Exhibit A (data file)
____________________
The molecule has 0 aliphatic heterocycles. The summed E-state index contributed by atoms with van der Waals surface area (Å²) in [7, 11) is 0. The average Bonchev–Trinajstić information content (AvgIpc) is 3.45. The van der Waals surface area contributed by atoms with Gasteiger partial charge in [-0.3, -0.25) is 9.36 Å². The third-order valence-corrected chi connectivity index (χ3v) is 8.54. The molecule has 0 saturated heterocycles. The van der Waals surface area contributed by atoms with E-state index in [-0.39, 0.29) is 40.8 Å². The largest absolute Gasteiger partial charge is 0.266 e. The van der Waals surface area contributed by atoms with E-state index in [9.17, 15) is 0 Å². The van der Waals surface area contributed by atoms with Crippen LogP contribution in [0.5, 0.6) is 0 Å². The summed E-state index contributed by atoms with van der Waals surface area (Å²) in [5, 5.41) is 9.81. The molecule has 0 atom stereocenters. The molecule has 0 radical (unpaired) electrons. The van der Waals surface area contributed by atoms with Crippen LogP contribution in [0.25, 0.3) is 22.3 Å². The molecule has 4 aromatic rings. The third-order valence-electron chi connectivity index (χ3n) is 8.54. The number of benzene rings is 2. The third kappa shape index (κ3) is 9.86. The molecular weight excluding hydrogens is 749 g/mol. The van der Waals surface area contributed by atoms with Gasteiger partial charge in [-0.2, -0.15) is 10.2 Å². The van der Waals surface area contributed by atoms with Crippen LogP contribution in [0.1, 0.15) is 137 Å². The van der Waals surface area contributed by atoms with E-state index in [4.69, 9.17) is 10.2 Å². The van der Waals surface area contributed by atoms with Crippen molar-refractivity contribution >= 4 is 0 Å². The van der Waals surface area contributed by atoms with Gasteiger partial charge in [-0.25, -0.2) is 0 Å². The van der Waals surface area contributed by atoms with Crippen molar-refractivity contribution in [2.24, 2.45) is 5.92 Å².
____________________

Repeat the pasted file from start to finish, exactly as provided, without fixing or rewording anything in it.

The molecule has 0 aliphatic heterocycles. The summed E-state index contributed by atoms with van der Waals surface area (Å²) in [7, 11) is 0. The average Bonchev–Trinajstić information content (AvgIpc) is 3.45. The van der Waals surface area contributed by atoms with Gasteiger partial charge in [-0.3, -0.25) is 9.36 Å². The third-order valence-corrected chi connectivity index (χ3v) is 8.54. The molecule has 0 saturated heterocycles. The van der Waals surface area contributed by atoms with E-state index in [-0.39, 0.29) is 40.8 Å². The largest absolute Gasteiger partial charge is 0.266 e. The van der Waals surface area contributed by atoms with E-state index in [9.17, 15) is 0 Å². The van der Waals surface area contributed by atoms with Crippen LogP contribution in [0.5, 0.6) is 0 Å². The summed E-state index contributed by atoms with van der Waals surface area (Å²) in [5, 5.41) is 9.81. The molecule has 0 atom stereocenters. The molecule has 0 radical (unpaired) electrons. The van der Waals surface area contributed by atoms with Crippen LogP contribution in [0.25, 0.3) is 22.3 Å². The molecule has 4 aromatic rings. The third-order valence-electron chi connectivity index (χ3n) is 8.54. The number of benzene rings is 2. The third kappa shape index (κ3) is 9.86. The molecular weight excluding hydrogens is 749 g/mol. The van der Waals surface area contributed by atoms with Gasteiger partial charge in [-0.2, -0.15) is 10.2 Å². The van der Waals surface area contributed by atoms with Crippen LogP contribution in [0.1, 0.15) is 137 Å². The van der Waals surface area contributed by atoms with E-state index in [4.69, 9.17) is 10.2 Å². The van der Waals surface area contributed by atoms with Crippen molar-refractivity contribution >= 4 is 0 Å². The van der Waals surface area contributed by atoms with Gasteiger partial charge in [-0.25, -0.2) is 0 Å². The van der Waals surface area contributed by atoms with Crippen molar-refractivity contribution in [2.24, 2.45) is 5.92 Å².